A username is a name that uniquely identifies someone on a computer system. Don’t worry about it too much, it just allows your device to uniquely identify you (especially if more than one person is going to use the computer). Different operating systems have different requirements as to what a username shoud be.
Windows Computers – Microsoft require that the username is an email address and they would really, really, like you to use either a hotmail.com account or an outlook.com account. You don’t have to use either of these but if you don’t, then you do miss out on some features – For example 15GB of free online storage in their OneDrive system (can use it as an automated backup if you wish). Don’t worry if you already have an email address you use, signing up for a free hotmail\outlook.com account doesn’t mean you have to use it, it just gives you access to more features.
Apple Computers – The username can be anything you like, you will need an email account to access the app store, for example, but you can still use an existing address.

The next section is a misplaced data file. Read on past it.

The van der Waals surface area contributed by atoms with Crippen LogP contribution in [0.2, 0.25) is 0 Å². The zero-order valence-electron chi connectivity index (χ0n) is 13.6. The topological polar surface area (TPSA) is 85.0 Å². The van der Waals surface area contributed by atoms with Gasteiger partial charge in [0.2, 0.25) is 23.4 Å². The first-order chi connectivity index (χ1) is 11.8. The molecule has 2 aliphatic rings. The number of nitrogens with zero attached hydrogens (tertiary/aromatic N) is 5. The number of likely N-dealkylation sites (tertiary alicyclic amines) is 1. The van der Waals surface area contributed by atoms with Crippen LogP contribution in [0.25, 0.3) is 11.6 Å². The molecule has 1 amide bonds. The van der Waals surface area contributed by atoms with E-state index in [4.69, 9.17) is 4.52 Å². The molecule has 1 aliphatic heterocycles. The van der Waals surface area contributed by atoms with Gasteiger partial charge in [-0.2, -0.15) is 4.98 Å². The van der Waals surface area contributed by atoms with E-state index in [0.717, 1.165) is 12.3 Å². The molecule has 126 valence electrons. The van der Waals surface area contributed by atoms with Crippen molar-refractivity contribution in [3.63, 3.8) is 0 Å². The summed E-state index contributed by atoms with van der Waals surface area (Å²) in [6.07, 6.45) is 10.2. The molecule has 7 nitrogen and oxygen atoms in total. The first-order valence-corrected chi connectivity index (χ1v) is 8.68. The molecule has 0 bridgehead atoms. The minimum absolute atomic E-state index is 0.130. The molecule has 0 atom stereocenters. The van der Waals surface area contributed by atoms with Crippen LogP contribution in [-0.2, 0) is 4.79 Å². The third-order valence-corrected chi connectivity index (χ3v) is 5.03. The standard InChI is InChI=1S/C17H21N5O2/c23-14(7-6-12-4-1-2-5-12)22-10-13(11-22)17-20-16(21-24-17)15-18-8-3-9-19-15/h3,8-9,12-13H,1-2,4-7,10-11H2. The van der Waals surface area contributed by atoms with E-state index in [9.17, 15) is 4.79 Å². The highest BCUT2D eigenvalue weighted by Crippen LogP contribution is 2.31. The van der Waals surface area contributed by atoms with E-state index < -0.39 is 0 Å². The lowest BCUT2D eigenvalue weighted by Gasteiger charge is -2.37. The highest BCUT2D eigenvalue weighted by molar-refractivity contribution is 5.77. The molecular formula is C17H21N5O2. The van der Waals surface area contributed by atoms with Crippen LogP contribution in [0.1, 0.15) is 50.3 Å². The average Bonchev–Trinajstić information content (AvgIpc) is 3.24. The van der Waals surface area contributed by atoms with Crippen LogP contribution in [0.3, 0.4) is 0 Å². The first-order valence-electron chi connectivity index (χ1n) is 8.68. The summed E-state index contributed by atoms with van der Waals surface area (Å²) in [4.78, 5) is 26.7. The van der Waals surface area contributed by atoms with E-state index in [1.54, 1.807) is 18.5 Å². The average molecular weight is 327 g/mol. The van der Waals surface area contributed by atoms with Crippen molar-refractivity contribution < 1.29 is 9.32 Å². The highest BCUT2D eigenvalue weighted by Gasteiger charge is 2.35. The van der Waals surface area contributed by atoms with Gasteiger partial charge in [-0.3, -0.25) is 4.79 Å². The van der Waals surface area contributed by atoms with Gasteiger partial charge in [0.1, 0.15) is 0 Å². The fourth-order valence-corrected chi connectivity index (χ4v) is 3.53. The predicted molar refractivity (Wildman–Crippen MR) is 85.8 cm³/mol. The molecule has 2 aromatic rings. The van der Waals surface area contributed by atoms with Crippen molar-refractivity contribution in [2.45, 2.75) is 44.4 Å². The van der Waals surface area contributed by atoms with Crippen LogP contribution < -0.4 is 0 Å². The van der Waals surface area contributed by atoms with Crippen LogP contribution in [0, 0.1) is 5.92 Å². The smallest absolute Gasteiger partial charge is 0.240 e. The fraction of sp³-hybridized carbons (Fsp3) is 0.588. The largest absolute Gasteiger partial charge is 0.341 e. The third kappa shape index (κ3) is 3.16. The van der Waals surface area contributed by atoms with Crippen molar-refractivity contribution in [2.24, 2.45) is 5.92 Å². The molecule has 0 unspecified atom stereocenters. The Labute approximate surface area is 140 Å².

Apple iPhone\iPad – As for Apple computers, you just need an account account. After setting up, you can setup a six character, numerical, password to save you typing in an email address.
Android Devices – Google requires that, if you want full access to their ecosystem you must have a gmail account. You can setup a device without one, but you would loose access to the Google Play Store, for example, which means you can’t update pre-installed apps nor download new ones. Similarly to Windows devices, you can just setup a gmail account to keep Google happy and use an existing account as your main email account.
Not having a password on your device is akin to not having a lock on your front door. If your device is lost or stolen, anybody can access the information on it. It is possible that any insurance you took out on the device, might not pay out because you failed to take reasonable steps to protect it. In a similar way, if your phone was used by someone else, and they ran a bill up, then you would most likely be responsible for the costs as, again you didn’t take reasonable staps to protect the device.